Eating vegetables provides health benefits – people who eat more vegetables and fruits as part of an overall healthy diet are likely to have a reduced risk of some chronic diseases. It’s provide nutrients vital for health and maintenance of your body.
- Most vegetables are naturally low in fat and calories. None have cholesterol. (Sauces or seasonings may add fat, calories, and/or cholesterol.)
- Vegetables are important sources of many nutrients, including potassium, dietary fiber, folate (folic acid), vitamin A, and vitamin C.
- Diets rich in potassium may help to maintain healthy blood pressure. Sources of potassium include sweet potatoes, white potatoes, white beans, tomato products (paste, sauce, and juice), beet greens, soybeans, lima beans, spinach, lentils, and kidney beans.
- Dietary fiber as part of an overall healthy diet, helps reduce blood cholesterol levels and may lower risk of heart disease. Fiber is important for proper bowel function. It helps reduce constipation and diverticulosis. Fiber-containing foods such as vegetables help provide a feeling of fullness with fewer calories.
- Folate (folic acid) helps the body form red blood cells. Women of childbearing age who may become pregnant should consume adequate folate from foods, and in addition 400 mcg of synthetic folic acid from fortified foods or supplements. This reduces the risk of neural tube defects, spina bifida, and anencephaly during fetal development.
- Vitamin A keeps eyes and skin healthy and helps to protect against infections.
- Vitamin C helps heal cuts and wounds and keeps teeth and gums healthy. Vitamin C aids in iron absorption.
- As part of an overall healthy diet, eating foods such as vegetables that are lower in calories per cup instead of some other higher-calorie food may be useful in helping to lower calorie intake.
- Eating a diet rich in vegetables and fruits as part of an overall healthy diet may reduce risk for heart disease, including heart attack and stroke.
- Eating a diet rich in some vegetables and fruits as part of an overall healthy diet may protect against certain types of cancers.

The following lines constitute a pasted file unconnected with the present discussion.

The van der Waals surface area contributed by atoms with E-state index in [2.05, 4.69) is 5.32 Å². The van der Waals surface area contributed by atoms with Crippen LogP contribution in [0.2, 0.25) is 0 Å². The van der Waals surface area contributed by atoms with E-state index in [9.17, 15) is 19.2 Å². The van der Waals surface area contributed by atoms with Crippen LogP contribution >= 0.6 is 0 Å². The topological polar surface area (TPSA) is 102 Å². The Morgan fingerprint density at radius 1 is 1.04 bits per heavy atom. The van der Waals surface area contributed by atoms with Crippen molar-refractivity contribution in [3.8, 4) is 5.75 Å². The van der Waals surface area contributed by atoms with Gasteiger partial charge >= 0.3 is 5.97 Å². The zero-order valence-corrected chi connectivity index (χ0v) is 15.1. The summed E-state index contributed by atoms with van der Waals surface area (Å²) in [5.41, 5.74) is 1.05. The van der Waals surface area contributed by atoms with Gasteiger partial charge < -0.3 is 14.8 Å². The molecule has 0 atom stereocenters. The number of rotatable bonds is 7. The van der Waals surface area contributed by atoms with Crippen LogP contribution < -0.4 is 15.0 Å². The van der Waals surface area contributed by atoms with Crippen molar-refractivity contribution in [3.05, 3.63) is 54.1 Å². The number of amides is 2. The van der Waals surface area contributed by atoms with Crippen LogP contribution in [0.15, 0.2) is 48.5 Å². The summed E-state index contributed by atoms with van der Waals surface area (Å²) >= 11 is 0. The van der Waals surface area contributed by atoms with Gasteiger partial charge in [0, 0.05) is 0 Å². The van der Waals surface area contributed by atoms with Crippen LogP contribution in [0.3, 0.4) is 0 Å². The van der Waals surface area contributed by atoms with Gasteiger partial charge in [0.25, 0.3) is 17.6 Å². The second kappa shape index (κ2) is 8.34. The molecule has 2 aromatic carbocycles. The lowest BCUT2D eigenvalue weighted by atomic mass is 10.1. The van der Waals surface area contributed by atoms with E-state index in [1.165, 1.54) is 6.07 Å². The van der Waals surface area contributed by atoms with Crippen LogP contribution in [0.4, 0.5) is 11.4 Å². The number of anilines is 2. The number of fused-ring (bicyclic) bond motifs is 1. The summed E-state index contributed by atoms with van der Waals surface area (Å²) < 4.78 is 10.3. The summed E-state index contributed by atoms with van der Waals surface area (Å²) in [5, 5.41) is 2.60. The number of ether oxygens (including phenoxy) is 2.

- Adding veggie can help increase intake of fiber and potassium, which are important nutrients that many people do not get enough of in their diet.
- Buy fresh veggie in season. They cost less and are likely to be at their peak flavor.
- Stock up on frozen vegetables for quick and easy cooking in the microwave.
- Buy vegetables that are easy to prepare. Pick up pre-washed bags of salad greens and add baby carrots or grape tomatoes for a salad in minutes. Buy packages of veggies such as baby carrots or celery sticks for quick snacks.
- Use a microwave to quickly “zap” vegetables. White or sweet potatoes can be baked quickly this way.
- Vary your veggie choices to keep meals interesting.
- Try crunchy vegetables, raw or lightly steamed.
For the best nutritional value:
- Select vegetables with more potassium often, such as sweet potatoes, white potatoes, white beans, tomato products (paste, sauce, and juice), beet greens, soybeans, lima beans, spinach, lentils, and kidney beans.
- Sauces or seasonings can add calories, saturated fat, and sodium to veg. Use the nutrition facts label to compare the calories and % Daily Value for saturated fat and sodium.
- Prepare more foods from fresh ingredients to lower sodium intake. Most sodium in the food supply comes from packaged or processed foods.
- Buy canned vegetables labeled “reduced sodium,” “low sodium,” or “no salt added.” If you want to add a little salt it will likely be less than the amount in the regular canned product.
- Plan some meals around a vegetable main dish, such as a vegetable stir-fry or soup. Then add other foods to complement it.
- Try a main dish salad for lunch. Go light on the salad dressing.
- Include a green salad with your dinner every night.
- Shred carrots or zucchini into meatloaf, casseroles, quick breads, and muffins.
- Include chopped vegetables in pasta sauce or lasagna.
- Order a veggie pizza with toppings like mushrooms, green peppers, and onions, and ask for extra veggies.
- Use pureed, cooked vegetables such as potatoes to thicken stews, soups and gravies. These add flavor, nutrients, and texture.
- Grill vegetable kabobs as part of a barbecue meal. Try tomatoes, mushrooms, green peppers, and onions.
Make vegetables more appealing:
- Many vegetables taste great with a dip or dressing. Try a low-fat salad dressing with raw broccoli, red and green peppers, celery sticks or cauliflower.
- Add color to salads by adding baby carrots, shredded red cabbage, or spinach leaves. Include in-season vegetables for variety through the year.
- Include beans or peas in flavorful mixed dishes, such as chili or minestrone soup.
- Decorate plates or serving dishes with vegetable slices.
- Keep a bowl of cut-up vegetables in a see-through container in the refrigerator. Carrot and celery sticks are traditional, but consider red or green pepper strips, broccoli florets, or cucumber slices.
Vegetable tips for children:
- Set a good example for children by eating vegetables with meals and as snacks.
- Let children decide on the dinner vegetables or what goes into salads.
- Depending on their age, children can help shop for, clean, peel, or cut up vegetables.
- Allow children to pick a new vegetable to try while shopping.
- Use cut-up vegetables as part of afternoon snacks.
- Children often prefer foods served separately. So, rather than mixed vegetables try serving two vegetables separately.
Keep it safe:
- Rinse before preparing or eating them. Dry with a clean cloth towel or paper towel after rinsing.
- Keep it separate from raw meat, poultry and seafood while shopping, preparing, or storing.
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